Ok so now at last we come to what happens when light illuminates the slits. Let's take the case where light illuminates just slit $B$. The effect of this is to introduce a change to $b(x)$. The interaction between the light at the electron gives a momentum change to the electron, so that it now propagates away from slit B in a new direction (another way to analyze invokes the idea of entanglement, but I won't adopt that approach). The direction taken by the electron after interacting with the photon is such as to conserve momentum, so it depends on the change in momentum of the photon. But in order to hit one slit and not the other, the light beam has to have a narrow focus and therefore the direction of travel of the photon is spread over a range (an example of Heisenberg uncertainty principle, here applied to the photons arriving at the slit). Consequently the direction of travel of the electron after interacting with the photon is also spread over a range. This range of angles is about $$ \Delta \theta \simeq \frac{p_{\rm photon}}{p_{\rm electron}} $$ where here $p$ refers to momentum, and we assume $p_{\rm photon} < p_{\rm electron}$. This is the formula because the electron gets a momentum kick of about $p_{\rm photon}$ so its direction of travel is turned to the side by about $\Delta \theta$. Now recall that $x/L$ is the angle (i.e. the angle away from the normal to the plane of the slits) of location $x$ on the screen. The contribution to the wavefunction from slit B is now steered off by $\Delta \theta$, which means it is steered off by $$ \Delta x = L \Delta \theta $$ So now we have for the probability for electron to arrive at $x$: $$ {\rm Probability} = 4 |A|^2 | e^{-i\phi(x)/2} + e^{i\phi(x + \Delta x)/2}|^2 $$ where we have to keep in mind that $\Delta x$ here is saying the amount by which $x$ may varying between one electron and the next as the interference pattern is built up. The maths may look complicated but the central idea is that the momentum-kick caused by the light shifts the interference pattern by a random shift that varies from one electron to the next. But when you add a bunch of randomly shifted interference patterns, the pattern washes out, because the bright regions of one pattern fill the dark regions of another.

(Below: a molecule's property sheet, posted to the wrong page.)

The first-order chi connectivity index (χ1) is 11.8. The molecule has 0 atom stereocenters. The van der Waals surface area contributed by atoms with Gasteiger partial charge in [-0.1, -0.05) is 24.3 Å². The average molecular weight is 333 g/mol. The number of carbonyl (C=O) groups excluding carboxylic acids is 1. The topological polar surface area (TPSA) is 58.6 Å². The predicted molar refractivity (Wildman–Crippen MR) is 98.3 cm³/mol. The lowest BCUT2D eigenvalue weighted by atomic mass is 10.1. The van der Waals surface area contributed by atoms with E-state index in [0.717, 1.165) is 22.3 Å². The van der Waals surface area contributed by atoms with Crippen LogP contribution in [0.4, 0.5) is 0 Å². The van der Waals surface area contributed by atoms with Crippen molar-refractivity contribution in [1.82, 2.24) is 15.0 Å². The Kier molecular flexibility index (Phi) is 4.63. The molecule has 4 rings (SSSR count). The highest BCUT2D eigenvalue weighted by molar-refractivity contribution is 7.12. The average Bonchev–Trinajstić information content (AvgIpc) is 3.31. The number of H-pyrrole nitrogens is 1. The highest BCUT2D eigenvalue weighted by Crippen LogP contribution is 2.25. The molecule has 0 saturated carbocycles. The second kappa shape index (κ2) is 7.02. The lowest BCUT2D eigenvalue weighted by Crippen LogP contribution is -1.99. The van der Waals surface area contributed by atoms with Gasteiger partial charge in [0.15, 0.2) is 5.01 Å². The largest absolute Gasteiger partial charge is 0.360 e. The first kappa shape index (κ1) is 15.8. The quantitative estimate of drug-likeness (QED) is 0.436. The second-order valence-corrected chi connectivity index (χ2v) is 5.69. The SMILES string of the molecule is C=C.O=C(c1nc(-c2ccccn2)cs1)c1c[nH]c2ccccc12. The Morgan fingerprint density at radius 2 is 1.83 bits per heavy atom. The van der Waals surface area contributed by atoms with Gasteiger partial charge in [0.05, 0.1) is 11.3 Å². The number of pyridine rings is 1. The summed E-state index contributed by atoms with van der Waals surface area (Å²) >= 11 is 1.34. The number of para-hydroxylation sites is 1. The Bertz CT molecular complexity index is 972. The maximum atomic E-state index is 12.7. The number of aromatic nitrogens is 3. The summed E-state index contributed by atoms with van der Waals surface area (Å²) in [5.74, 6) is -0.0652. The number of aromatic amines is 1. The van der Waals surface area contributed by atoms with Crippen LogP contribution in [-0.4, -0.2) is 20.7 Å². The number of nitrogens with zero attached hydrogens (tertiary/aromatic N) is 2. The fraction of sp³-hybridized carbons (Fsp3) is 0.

Let's see how big this shift needs to be in order to wash out the pattern. It will require $$ \Delta x > \lambda L/d $$ (because that is the separation between the fringes). So it will require $$ \Delta \theta > \lambda / d $$ and therefore $$ p_{\rm photon} > p_{\rm electron} \lambda / d. $$ Now the de Broglie wavelength is related to the momentum by $\lambda = h / p$ where $h$ is Planck's constant, so we have $$ p_{\rm photon} > \frac{h}{d} $$ or in other words $$ p_{\rm photon} d > h. $$

The reason why I presented the mathematical details was really so as to make it clear that the statement in bold font above, about momentum kick, really does contain the physics here. There is no need to say "sometimes its a wave, sometimes its a particle" or anything like that. It is simply a case of one thing interacting with another, conservation of momentum, and the fact that the momentum kick involves a random direction taken either by the incoming or outgoing photon or both.

As I hinted above, the same result can also be calculated by keeping the quantum state of the photon in the calculation, and then you will get an entangled state and the issue becomes whether the possible final states of the photon are mutually orthogonal. If they are then the photon contains 'which path' information and the electron interference vanishes. This provides some nice further insight but the above calculation in terms of momentum kick is entirely equivalent.

  • $\begingroup$ +1 Nicely explained, Sir... specially the interaction b/w electron and photon $\endgroup$
    – KP99
    Sep 9, 2021 at 10:54
  • $\begingroup$ OK, as I understood the light does not collapse the wave function but only shifts the electron...Before posting for a bounty I asked if just one slit could be illuminated...so if yes, could a shift on the screen reveale the electron was kicked by light and eventually passed through slit B? $\endgroup$ Sep 10, 2021 at 23:22
  • $\begingroup$ @JankoBradvica If the light is sufficiently well focused to be able to shine on one slit and not the other, or if the detection of the photon has high enough resolution to tell which slit the photon came from, then the momentum of the light will be spread over a range. This means the shift of the interference pattern will be sufficiently random to make the interference wash out, and then, yes, one can infer from the measured photon that the electron went to slit B. $\endgroup$ Sep 12, 2021 at 11:16